The Obama administration eased Cuban embargo constraints Monday, opening the island’s marketplace to U.S. telecom companies.
The new policy authorizes U.S. telcos to establish satellite and fiber-optic links to Cuba and enter into roaming agreements with Cuban service providers. Satellite radio and television companies also benefit; they are now allowed to provide services in the communist nation.
Additionally, U.S. residents can now send a variety of devices to the country, including handsets, computers, software and satellite receivers. Americans can also activate and pay for telecom service in Cuba, as long as the service is provided by a U.S. or third-country company.
“[With] more than 11 million inhabitants, very few of whom have a cellular phone, Cuba would almost certainly be viewed as a very attractive new market for carriers,” says Chris King, senior analyst with Stifel Nicolaus Telecom Equity Research. “Names that immediately come to our mind as potential players would include America Movil, Digicel, Millicom, Verizon, AT&T and Sprint Nextel, among others.”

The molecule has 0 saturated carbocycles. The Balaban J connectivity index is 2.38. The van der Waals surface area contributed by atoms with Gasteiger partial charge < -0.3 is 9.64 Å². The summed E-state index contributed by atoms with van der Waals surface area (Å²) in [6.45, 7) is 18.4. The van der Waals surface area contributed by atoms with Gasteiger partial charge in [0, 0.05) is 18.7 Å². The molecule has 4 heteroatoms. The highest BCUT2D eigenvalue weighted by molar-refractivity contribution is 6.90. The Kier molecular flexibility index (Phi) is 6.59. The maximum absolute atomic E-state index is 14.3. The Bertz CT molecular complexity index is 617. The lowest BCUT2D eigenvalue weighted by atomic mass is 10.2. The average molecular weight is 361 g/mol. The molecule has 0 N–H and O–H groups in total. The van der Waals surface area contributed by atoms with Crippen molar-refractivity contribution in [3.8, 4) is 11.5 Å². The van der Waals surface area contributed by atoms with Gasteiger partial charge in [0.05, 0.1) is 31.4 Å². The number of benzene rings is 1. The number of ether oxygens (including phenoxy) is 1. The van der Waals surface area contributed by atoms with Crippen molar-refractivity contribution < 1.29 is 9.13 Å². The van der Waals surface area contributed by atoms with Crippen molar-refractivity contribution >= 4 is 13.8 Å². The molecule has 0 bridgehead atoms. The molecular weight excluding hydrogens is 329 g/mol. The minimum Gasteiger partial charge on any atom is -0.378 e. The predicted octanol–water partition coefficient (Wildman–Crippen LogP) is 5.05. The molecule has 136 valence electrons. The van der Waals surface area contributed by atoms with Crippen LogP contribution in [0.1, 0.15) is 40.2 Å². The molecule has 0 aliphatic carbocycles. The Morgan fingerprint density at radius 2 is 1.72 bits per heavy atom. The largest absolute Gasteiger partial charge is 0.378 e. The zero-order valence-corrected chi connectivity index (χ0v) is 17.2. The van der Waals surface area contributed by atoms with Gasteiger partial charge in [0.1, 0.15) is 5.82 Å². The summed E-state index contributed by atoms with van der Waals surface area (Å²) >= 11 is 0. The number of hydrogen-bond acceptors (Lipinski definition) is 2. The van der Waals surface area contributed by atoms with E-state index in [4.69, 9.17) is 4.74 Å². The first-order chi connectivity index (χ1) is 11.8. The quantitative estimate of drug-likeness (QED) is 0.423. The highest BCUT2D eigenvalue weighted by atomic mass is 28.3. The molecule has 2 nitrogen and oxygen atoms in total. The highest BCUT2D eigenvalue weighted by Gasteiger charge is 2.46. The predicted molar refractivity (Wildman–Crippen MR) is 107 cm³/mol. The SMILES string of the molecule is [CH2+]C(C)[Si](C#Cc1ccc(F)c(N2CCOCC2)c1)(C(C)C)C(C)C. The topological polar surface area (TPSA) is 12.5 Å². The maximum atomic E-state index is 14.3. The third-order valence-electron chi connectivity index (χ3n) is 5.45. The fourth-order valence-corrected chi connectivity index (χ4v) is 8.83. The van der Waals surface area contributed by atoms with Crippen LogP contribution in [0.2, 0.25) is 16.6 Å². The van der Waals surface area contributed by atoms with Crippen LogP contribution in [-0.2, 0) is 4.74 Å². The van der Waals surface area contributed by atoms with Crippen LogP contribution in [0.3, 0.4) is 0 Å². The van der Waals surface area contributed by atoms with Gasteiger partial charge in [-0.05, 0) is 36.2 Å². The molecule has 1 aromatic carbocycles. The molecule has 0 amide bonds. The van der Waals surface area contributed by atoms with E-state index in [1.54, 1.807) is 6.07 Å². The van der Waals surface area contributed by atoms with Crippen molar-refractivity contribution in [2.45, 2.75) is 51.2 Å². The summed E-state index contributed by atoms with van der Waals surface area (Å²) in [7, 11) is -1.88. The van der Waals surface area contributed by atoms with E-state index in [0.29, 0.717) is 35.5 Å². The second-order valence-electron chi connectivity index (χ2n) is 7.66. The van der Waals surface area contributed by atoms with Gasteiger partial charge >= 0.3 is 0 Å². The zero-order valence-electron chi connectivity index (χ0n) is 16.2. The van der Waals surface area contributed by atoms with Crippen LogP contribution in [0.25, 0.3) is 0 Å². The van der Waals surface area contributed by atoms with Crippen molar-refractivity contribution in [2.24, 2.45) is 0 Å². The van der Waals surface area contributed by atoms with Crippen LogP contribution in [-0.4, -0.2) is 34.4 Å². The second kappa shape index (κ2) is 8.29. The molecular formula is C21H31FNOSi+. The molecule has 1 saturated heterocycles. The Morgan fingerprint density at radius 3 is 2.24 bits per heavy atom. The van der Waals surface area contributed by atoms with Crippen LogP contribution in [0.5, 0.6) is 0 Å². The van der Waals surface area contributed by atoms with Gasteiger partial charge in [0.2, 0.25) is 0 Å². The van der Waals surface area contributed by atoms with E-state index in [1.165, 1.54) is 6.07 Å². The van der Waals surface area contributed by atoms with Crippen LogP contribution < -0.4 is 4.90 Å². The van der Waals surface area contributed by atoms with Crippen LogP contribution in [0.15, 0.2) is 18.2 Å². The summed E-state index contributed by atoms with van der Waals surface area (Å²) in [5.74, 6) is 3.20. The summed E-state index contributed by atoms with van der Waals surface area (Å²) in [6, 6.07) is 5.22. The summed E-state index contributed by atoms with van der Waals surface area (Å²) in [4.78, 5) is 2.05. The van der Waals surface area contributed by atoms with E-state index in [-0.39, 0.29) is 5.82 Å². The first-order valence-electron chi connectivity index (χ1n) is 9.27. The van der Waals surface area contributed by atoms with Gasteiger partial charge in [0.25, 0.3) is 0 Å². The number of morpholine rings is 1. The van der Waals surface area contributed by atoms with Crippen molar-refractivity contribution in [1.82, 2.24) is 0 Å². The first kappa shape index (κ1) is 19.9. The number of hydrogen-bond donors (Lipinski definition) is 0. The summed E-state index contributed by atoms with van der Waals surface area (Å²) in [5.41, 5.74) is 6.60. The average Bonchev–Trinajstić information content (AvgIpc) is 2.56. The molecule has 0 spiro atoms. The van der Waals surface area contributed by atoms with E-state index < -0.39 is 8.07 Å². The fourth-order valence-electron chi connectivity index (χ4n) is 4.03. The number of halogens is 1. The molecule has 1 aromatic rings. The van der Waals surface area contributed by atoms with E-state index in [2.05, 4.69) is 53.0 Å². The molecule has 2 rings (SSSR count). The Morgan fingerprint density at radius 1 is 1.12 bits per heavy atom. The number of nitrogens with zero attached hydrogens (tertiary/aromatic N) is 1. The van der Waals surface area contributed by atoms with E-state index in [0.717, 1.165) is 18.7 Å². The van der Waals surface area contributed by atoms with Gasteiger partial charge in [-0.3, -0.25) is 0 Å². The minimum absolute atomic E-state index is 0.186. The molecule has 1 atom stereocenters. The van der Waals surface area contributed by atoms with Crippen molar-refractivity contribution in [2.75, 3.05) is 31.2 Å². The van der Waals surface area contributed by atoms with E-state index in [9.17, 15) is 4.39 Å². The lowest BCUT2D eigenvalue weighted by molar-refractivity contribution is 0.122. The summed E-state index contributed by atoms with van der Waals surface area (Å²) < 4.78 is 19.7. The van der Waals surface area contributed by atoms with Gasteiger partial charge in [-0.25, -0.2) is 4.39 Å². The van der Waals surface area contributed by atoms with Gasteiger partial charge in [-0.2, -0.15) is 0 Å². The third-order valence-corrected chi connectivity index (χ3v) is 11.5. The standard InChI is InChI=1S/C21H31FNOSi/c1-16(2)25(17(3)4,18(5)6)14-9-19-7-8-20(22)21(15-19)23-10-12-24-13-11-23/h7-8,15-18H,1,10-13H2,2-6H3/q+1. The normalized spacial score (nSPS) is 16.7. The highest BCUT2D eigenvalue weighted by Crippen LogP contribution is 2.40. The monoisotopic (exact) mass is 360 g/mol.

Digicel spokeswoman Antonia Graham declined to comment, as did Verizon spokesman Jeffery Nelson and Sprint Nextel spokesman John Taylor. AT&T spokeswoman Jenny Bridges said that while the company would certainly study the administration’s proposal, they could not comment beyond that point. Neither American Movil nor Millicom replied to requests for comment by press time.
King says many questions remain, including how the Cuban government would view these changes in U.S. policy. It is unclear whether the country’s communist regime will allow U.S. companies access into the country’s telecommunications market, as doing so would circumvent government controls. The Cuban government lifted its ban on the ownership of cell phones by private citizens only last March, and it’s estimated that just 8 percent of the population had a cell phone in 2007.